IT is an odd situation when solicitors, who are officers of the courts, find themselves as defendants in bigger and bigger debt judgment cases.
Solicitors have racked up a higher amount of debt judgments than any other profession.
There were €92.4m in judgments made against solicitors last year for the non-payment of money they had borrowed, figures compiled by 'Stubbs Gazette' show. This is more than 630pc higher than the value of the judgments issued against solicitors in 2011.
Having a judgment registered against a solicitor does not automatically mean they can't practice, but they can have restrictions imposed on them.
All of this is a big headache for the director general of the Law Society, Ken Murphy.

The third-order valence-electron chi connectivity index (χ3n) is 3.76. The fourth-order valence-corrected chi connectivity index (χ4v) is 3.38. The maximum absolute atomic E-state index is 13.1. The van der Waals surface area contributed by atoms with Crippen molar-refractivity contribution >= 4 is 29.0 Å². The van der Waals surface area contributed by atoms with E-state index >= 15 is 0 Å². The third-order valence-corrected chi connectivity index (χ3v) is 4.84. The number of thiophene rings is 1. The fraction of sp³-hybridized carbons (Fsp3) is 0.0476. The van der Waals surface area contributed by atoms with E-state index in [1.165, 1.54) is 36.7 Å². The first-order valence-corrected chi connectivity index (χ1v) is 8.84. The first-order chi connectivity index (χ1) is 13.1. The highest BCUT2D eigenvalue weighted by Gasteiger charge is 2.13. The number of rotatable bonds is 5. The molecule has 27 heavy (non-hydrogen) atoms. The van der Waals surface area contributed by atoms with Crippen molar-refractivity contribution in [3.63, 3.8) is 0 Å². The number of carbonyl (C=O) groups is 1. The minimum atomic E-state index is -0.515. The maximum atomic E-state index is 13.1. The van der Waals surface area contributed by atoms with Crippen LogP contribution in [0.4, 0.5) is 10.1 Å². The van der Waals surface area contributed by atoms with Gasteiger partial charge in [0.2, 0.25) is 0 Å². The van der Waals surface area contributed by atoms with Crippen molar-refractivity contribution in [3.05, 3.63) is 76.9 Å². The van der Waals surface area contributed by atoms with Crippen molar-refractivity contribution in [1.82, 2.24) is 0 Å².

Some of his members got greedy during the property bubble. They were not satisfied with carrying out the conveyancing on property deals, they wanted a piece of the action also.
This means that many lawyers got involved as developers and promoters of schemes – deals that have since gone sour.
Now it has emerged that the regulators in the Law Society are keeping a very close watch to see when members pop up in 'Stubbs Gazette'.
That means that one of the most actively read publications in the Law Society's Dublin offices these days is 'Stubbs Gazette' rather than the 'Law Society Gazette'.